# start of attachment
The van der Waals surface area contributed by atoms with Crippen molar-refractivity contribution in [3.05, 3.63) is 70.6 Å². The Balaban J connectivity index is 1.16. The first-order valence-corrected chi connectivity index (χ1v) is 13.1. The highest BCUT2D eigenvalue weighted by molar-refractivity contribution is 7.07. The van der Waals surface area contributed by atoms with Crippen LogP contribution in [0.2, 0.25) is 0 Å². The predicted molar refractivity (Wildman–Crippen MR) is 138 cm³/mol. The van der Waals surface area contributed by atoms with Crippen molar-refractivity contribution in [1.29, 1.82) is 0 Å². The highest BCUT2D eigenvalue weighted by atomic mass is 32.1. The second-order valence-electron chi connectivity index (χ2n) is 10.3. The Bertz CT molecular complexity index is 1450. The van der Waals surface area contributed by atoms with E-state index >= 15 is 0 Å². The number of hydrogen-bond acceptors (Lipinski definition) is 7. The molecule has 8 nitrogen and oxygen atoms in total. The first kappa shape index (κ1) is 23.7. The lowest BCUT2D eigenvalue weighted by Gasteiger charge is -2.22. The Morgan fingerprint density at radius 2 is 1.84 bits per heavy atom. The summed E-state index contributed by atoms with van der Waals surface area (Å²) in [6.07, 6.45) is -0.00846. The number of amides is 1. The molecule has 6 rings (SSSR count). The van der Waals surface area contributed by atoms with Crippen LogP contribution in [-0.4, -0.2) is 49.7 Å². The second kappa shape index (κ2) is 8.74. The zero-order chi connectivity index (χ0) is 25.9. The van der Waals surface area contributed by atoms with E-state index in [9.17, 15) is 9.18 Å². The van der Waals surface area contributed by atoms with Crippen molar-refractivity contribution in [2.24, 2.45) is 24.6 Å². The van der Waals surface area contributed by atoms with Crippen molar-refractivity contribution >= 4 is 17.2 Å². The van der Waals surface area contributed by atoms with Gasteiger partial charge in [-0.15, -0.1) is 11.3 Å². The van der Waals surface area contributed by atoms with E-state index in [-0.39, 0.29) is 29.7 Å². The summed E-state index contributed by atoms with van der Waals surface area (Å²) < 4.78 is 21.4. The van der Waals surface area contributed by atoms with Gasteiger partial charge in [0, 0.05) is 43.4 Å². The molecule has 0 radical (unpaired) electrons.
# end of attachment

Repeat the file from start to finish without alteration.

The van der Waals surface area contributed by atoms with Crippen molar-refractivity contribution in [3.05, 3.63) is 70.6 Å². The Balaban J connectivity index is 1.16. The first-order valence-corrected chi connectivity index (χ1v) is 13.1. The highest BCUT2D eigenvalue weighted by molar-refractivity contribution is 7.07. The van der Waals surface area contributed by atoms with Crippen LogP contribution in [0.2, 0.25) is 0 Å². The predicted molar refractivity (Wildman–Crippen MR) is 138 cm³/mol. The van der Waals surface area contributed by atoms with Crippen molar-refractivity contribution in [1.29, 1.82) is 0 Å². The highest BCUT2D eigenvalue weighted by atomic mass is 32.1. The second-order valence-electron chi connectivity index (χ2n) is 10.3. The Bertz CT molecular complexity index is 1450. The van der Waals surface area contributed by atoms with E-state index >= 15 is 0 Å². The number of hydrogen-bond acceptors (Lipinski definition) is 7. The molecule has 8 nitrogen and oxygen atoms in total. The first kappa shape index (κ1) is 23.7. The lowest BCUT2D eigenvalue weighted by Gasteiger charge is -2.22. The Morgan fingerprint density at radius 2 is 1.84 bits per heavy atom. The summed E-state index contributed by atoms with van der Waals surface area (Å²) in [6.07, 6.45) is -0.00846. The number of amides is 1. The molecule has 6 rings (SSSR count). The van der Waals surface area contributed by atoms with Crippen LogP contribution in [-0.4, -0.2) is 49.7 Å². The second kappa shape index (κ2) is 8.74. The zero-order chi connectivity index (χ0) is 25.9. The van der Waals surface area contributed by atoms with E-state index in [9.17, 15) is 9.18 Å². The van der Waals surface area contributed by atoms with Crippen molar-refractivity contribution in [2.24, 2.45) is 24.6 Å². The van der Waals surface area contributed by atoms with Crippen molar-refractivity contribution >= 4 is 17.2 Å². The van der Waals surface area contributed by atoms with Gasteiger partial charge in [-0.15, -0.1) is 11.3 Å². The van der Waals surface area contributed by atoms with E-state index in [-0.39, 0.29) is 29.7 Å². The summed E-state index contributed by atoms with van der Waals surface area (Å²) < 4.78 is 21.4. The van der Waals surface area contributed by atoms with Gasteiger partial charge in [0, 0.05) is 43.4 Å². The molecule has 0 radical (unpaired) electrons.